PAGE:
[Warning: General spoilers ahead.]
With the Winter Olympics in the rearview mirror, CBC returns to original programming next week with the tentpole premiere of its landmark drama series, The Porter. A rich, wide-ranging story of Black Canadians during the 1920s, the series follows the story of the titular porters who work the railways and their extended community of family and friends in Montreal.
Conceived, produced, written, and acted by a who’s who of Black Canadian and American creatives, each episode explores the good, the bad, and the ugly of that that time in history, pulling no punches on the realities the community faced.
Our entry into the story comes through two longtime friends, Junior Massey (Aml Ameen) and Zeke Garrett (Ronnie Rowe Jr.), both veterans of the first World War who returned home to find the general public still had them assigned to a specific lane. Junior itches for more, and freely steps outside of it and into a world of lawlessness, scrabbling to make more of his life than the world thinks he should have. In so doing, he risks not only himself, but his family, wife Marlene (Mouna Traoré), who works as a nurse, and their young son, Teddy (Jahron Wilson).
Zeke acquiesces to the restrictions while still trying to hold onto a past not yet revealed. He’s the peacekeeper, trying to maintain calm between the Black porters and the white men working the kitchen and as engineers.
And then a tragedy befalls one of their crew, and it sets off a chain of events for both men, as well as showgirl Lucy (Loren Lott), who faces her own community bias of colourism that holds her back from moving to the star position in the shows at the Stardust club run by Pop (Kevin Hanchard). The cast also includes Oluniké Adeliyi as a Miss Queenie, a potential business partner for Junior, and Alfre Woodard (who also produces) as brothel worker Fay, who strikes up an unlikely friendship with Marlene.
I recently chatted with the creative team about the show.
The series was initially conceived by Arnold Pinnock and Bruce Ramsay back in 2016, long before the Black Lives Matter movement forced a cultural reset. Co-showrunner Annemarie Morais says those larger world events helped them open up the story by the time they were greenlit in the winter of 2020.
“We always wanted to tell a story about unapologetic Black ambition. I think the world around us changing allowed that story to be told in a more accessible way. I think there was a greater embrace because the changing world was just a reflection of the need or the outcry, the outpouring of people wanting to see themselves in all levels of life and that included on their screens,” she explains.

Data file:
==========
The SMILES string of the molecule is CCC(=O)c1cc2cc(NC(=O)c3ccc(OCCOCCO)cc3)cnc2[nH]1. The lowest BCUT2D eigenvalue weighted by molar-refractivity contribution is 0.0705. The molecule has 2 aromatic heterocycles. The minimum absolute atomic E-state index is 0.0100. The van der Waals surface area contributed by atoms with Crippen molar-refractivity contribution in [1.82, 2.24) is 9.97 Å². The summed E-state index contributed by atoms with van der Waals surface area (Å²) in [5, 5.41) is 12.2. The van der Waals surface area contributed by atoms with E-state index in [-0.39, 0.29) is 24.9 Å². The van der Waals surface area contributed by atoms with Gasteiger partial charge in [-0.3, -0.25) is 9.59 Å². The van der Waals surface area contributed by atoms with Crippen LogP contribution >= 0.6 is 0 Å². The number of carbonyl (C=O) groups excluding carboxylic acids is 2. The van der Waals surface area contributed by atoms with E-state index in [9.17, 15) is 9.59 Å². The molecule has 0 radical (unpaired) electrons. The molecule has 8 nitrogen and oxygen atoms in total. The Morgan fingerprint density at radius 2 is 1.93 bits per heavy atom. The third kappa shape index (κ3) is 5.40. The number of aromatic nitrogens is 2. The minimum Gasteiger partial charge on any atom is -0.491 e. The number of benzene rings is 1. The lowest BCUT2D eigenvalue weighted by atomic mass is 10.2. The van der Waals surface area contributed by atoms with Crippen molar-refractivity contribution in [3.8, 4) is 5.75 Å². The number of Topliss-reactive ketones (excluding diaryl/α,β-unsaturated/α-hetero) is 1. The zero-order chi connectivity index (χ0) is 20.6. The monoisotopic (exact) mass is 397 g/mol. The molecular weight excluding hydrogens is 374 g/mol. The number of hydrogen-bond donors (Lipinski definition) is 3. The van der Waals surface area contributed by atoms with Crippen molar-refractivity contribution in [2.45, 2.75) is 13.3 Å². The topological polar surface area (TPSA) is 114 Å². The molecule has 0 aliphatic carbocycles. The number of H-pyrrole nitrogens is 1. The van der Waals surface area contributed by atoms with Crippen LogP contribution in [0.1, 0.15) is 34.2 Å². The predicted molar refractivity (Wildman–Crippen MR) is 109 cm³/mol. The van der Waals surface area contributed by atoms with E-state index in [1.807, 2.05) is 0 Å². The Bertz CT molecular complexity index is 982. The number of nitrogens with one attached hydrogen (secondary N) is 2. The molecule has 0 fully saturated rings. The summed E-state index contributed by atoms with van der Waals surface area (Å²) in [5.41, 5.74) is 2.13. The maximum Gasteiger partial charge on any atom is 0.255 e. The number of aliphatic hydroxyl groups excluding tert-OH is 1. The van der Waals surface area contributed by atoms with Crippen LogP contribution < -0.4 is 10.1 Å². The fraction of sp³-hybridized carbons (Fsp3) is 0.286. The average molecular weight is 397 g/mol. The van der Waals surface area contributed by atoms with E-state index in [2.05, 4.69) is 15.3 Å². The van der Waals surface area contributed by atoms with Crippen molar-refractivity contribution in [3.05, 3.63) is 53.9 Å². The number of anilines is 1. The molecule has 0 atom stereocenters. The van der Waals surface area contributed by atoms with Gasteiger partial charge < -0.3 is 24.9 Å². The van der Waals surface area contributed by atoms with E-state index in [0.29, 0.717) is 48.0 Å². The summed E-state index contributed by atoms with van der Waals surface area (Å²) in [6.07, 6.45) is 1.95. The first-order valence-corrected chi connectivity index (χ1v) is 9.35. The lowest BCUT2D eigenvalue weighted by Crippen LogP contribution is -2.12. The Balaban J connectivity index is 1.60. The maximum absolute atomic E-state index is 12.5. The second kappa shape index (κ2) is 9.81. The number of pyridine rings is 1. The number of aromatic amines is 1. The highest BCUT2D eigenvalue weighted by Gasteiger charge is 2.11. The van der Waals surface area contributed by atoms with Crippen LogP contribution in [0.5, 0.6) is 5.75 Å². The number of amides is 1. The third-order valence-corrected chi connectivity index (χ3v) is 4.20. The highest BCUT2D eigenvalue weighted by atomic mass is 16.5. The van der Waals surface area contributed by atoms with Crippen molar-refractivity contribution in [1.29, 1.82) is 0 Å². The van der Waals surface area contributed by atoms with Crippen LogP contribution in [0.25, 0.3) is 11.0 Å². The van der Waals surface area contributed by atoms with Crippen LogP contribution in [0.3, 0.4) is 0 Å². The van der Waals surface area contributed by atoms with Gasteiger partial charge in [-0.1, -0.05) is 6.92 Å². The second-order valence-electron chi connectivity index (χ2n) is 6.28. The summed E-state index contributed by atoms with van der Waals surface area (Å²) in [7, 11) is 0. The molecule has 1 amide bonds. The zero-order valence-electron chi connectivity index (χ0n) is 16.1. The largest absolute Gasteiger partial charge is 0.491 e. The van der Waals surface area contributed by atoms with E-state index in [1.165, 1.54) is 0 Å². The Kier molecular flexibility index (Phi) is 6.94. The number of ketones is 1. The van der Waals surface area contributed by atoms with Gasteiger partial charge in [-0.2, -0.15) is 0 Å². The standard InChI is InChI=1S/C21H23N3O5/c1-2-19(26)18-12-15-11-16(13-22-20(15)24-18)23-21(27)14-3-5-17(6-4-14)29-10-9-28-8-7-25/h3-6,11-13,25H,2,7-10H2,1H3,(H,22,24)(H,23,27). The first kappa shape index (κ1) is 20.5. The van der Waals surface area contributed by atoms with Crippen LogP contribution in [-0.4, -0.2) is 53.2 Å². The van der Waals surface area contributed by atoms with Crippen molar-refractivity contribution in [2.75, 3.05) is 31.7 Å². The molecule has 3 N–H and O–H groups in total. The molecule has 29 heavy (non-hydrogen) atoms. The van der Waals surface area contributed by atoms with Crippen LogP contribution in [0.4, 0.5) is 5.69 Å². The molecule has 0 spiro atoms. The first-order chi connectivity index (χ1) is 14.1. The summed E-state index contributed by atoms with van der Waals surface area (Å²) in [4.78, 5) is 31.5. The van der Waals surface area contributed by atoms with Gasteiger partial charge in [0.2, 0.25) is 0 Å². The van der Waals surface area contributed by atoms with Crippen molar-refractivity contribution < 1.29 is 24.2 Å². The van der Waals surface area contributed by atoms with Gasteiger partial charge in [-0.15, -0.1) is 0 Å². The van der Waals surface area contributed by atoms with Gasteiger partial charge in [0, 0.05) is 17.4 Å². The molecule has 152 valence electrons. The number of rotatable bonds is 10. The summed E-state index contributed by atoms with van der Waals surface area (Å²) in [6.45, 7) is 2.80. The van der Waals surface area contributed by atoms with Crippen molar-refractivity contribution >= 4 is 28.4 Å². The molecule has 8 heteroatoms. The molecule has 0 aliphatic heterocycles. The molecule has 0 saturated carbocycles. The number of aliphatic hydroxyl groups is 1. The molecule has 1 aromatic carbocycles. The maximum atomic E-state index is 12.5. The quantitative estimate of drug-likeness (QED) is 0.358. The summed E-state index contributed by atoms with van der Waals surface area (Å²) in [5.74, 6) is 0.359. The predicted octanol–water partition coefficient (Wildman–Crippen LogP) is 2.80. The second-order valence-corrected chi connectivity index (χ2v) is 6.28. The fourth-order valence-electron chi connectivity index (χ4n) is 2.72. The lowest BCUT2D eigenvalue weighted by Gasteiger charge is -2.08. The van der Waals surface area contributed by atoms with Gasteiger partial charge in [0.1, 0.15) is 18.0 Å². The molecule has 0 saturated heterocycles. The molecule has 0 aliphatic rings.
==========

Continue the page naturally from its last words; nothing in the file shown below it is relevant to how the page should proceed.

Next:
“I think we benefited, even though it was and it continues to be an immense struggle that is painful, hard, difficult, and frustrating. But it’s also joyous and triumphant, hopeful, and optimistic. So we are beneficiaries of this change in progress.”
“It was just such a blessing to be able to share the weight with the creative team. It took a minute to get this show up and going, but I always think of the trials and tribulations that we went through, whenever it got tough, I just kept on thinking of the porters themselves and the women who actually were the backbone of the union and the trials and tribulations they went through,” adds Pinnock, who not only co-created the series and is an executive producer and writer this season but also appears onscreen as Glenford, a senior porter on the railway.
“It wasn’t supposed to be easy. Getting this done was not supposed to be a cakewalk, and in doing so, people took this show personally, and they took it on their backs as well and shared the load and I’m just really proud of the team.”
The team is aware that the subject matter walks a fine line, and they worked hard to find a balance in building the world of The Porter and populating it with a rich mix of characters and stories.
“When we were writing, we really had this sense that the show should feel aspirational, that it was about Black ambition and it was about, ‘What are their dreams? What are they fighting for? What do they want?’ And so we started there. We knew that we didn’t want to focus on the part of their lives that was about servitude,” says co-showrunner Marsha Greene.
“Of course it was going to be called, and we were going to show them being porters and show them in the community, but our focus was really about their lives and what they wanted and how did that relate to our experience today? Then we would get them into these situations.”
“We knew that we were going to have to show some of the tougher aspects and we felt in some ways it’s even more powerful because it’s not something you see all the time, that in fact you get lulled into, in some ways, their agency, how capable they are, how strong they are, how much they’re fighting.”
“And then they get sucker punched sometimes by this other reality, much like I think life is and life can be. In putting our focus on the porters and the community being the center of the story, we were able to find, quite easily, the joy, the faith, the community, and the laughter.”